The latest release of JetBrains' Rider IDE for .NET brings some new features in its latest preview build, but licensing issues are preventing it from providing complete .NET Core support.
JetBrains Rider was introduced in January of this year but spent the most part of the year in private Early Access Preview, not yet ready for the public. Now the EAP has been made available to everyone who wants to see what it is like to develop for .NET on the IntelliJ platform. There are some issues to be fixed before it becomes generally available but the tool is quite stable.
Refactoring helps to move towards cleaner code that is easier to understand and maintain. It takes practice and experience to recognise code smells: symptoms of bad design which indicate deeper problems in the code. Tools can be helpful to refactor in small steps and prevent breaking the code.
JetBrains has released WebStorm 2016.2, their second major update for the IDE this year. New in this version is support for TypeScript 2.0, enhanced React support, and integration with the new Angular CLI tool.
JetBrains has released IntelliJ IDEA 2016.1, the latest version of their most popular IDE. The new version seems to have the polyglot developer in mind, with multiple enhancements over a variety of languages and technologies; however, the most noticeable changes are aimed at Java, particularly at helping developers take full advantage of Java 8.
After three months in beta, the Kotlin team has announced the release of Kotlin 1.0, which aims to stabilize both API and ABI of the language. InfoQ has spoken with Andrey Breslav, lead Kotlin designer at JetBrains.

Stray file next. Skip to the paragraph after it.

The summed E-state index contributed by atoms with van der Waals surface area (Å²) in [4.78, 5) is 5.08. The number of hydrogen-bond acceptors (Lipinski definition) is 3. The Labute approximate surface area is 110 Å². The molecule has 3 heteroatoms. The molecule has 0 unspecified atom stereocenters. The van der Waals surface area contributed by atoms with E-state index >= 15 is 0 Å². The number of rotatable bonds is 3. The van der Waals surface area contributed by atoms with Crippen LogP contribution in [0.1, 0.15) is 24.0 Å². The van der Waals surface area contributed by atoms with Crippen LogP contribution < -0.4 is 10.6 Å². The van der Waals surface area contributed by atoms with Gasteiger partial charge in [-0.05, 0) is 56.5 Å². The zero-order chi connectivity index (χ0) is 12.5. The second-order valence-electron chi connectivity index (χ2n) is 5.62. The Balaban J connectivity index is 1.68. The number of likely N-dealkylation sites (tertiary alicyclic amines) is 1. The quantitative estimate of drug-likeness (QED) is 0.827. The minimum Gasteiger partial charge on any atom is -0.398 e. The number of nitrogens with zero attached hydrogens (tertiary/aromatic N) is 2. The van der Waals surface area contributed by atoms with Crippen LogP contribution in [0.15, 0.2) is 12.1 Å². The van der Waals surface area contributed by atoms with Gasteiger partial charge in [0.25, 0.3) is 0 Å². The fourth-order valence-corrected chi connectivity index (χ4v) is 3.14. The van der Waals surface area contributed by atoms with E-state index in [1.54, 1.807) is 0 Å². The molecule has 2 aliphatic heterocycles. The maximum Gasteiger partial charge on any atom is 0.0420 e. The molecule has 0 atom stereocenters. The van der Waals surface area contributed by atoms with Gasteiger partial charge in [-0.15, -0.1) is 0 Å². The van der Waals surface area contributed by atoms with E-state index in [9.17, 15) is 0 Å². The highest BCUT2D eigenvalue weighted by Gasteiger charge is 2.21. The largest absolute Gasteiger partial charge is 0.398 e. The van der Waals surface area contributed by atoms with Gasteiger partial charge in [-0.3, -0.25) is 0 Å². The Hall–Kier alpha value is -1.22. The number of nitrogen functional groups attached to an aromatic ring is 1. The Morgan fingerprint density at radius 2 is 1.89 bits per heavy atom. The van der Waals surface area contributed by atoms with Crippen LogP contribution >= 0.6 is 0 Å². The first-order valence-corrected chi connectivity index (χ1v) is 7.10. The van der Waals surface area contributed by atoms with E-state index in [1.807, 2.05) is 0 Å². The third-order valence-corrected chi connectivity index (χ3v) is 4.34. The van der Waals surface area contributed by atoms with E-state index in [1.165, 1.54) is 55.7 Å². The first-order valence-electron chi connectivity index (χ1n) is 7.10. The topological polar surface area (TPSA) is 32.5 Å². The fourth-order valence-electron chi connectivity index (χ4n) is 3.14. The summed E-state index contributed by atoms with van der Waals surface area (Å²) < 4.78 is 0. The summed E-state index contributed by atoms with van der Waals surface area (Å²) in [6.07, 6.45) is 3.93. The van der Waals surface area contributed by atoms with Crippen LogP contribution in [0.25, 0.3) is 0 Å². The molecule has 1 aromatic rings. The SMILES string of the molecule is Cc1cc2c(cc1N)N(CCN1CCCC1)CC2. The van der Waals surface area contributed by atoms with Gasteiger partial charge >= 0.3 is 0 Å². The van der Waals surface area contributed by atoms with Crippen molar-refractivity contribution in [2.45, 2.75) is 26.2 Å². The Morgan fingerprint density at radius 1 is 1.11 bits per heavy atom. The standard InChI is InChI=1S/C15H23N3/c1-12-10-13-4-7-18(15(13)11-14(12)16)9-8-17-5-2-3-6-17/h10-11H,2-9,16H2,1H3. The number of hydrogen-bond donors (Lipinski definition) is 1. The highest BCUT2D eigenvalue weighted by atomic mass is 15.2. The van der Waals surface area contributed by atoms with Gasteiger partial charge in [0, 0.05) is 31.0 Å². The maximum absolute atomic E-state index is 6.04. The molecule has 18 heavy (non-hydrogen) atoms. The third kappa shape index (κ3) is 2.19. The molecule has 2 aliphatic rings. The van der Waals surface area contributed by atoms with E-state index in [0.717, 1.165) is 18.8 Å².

A year behind the schedule, JetBrains has made generally available the DBA tool DataGrip 1.0. Formerly known as 0xDBE, DataGrip is a tool for SQL database administrators and developers.
Thanks to Apple open sourcing Swift compiler and libraries earlier this month, JetBrains added support for Swift to its cross-platform IDE, CLion, running both on Linux and OS X.
As previously announced, JetBrains has launched the Toolbox, a collection of their desktop tools –IDEs, utilities and extensions – using the new subscription model which basically means paying monthly or yearly instead of one upfront payment.
JetBrains upset a lot of users when it announced it was planning to move to a subscription based model. After taking some time to reconsider and review user feedback, they have provided updated terms intended to address the most common complaints.
JetBrains, publisher of IntelliJ IDEA and ReSharper, among others, has announced sweeping changes to its licensing practices. Under these new changes, all of their developer based tools will be switching to a subscription based model, requiring continuous payment in order to be used.
JetBrains has made available Upsource 1.0, a source code collaboration tool for software development teams.
Google has graduated Android Studio to 1.0 and is recommending developers to leave Eclipse behind.
JetBrains has announced new RTM versions for their .NET tools, including ReSharper 9, dotTrace 6, dotCover 3, dotMemory 4.2, dotPeek 1.3 and TeamCity Add-in 9.0. JetBrains has created a single installer and platform for these tools. When attempting to install ReSharper, developers are presented with the option to install other .NET tools which will share the platform.